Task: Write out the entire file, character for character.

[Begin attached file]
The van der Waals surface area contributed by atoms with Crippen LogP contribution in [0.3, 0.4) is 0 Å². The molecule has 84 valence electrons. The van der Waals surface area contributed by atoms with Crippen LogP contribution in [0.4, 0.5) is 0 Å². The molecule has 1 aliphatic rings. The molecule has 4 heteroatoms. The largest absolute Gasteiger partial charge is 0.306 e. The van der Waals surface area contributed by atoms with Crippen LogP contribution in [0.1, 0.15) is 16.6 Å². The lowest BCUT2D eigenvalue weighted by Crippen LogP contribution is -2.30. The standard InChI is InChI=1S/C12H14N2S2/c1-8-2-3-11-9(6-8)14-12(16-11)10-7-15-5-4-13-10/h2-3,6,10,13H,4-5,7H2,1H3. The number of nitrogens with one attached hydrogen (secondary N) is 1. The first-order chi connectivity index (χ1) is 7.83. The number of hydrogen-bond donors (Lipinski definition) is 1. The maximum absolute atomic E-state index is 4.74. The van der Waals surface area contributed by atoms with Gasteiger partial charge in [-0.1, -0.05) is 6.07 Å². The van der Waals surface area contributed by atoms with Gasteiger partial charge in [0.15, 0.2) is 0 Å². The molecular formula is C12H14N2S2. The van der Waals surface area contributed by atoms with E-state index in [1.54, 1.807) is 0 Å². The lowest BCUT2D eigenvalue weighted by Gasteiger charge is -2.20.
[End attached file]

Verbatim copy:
The van der Waals surface area contributed by atoms with Crippen LogP contribution in [0.3, 0.4) is 0 Å². The molecule has 84 valence electrons. The van der Waals surface area contributed by atoms with Crippen LogP contribution in [0.4, 0.5) is 0 Å². The molecule has 1 aliphatic rings. The molecule has 4 heteroatoms. The largest absolute Gasteiger partial charge is 0.306 e. The van der Waals surface area contributed by atoms with Crippen LogP contribution in [0.1, 0.15) is 16.6 Å². The lowest BCUT2D eigenvalue weighted by Crippen LogP contribution is -2.30. The standard InChI is InChI=1S/C12H14N2S2/c1-8-2-3-11-9(6-8)14-12(16-11)10-7-15-5-4-13-10/h2-3,6,10,13H,4-5,7H2,1H3. The number of nitrogens with one attached hydrogen (secondary N) is 1. The first-order chi connectivity index (χ1) is 7.83. The number of hydrogen-bond donors (Lipinski definition) is 1. The maximum absolute atomic E-state index is 4.74. The van der Waals surface area contributed by atoms with Gasteiger partial charge in [-0.1, -0.05) is 6.07 Å². The van der Waals surface area contributed by atoms with Gasteiger partial charge in [0.15, 0.2) is 0 Å². The molecular formula is C12H14N2S2. The van der Waals surface area contributed by atoms with E-state index in [1.54, 1.807) is 0 Å². The lowest BCUT2D eigenvalue weighted by Gasteiger charge is -2.20.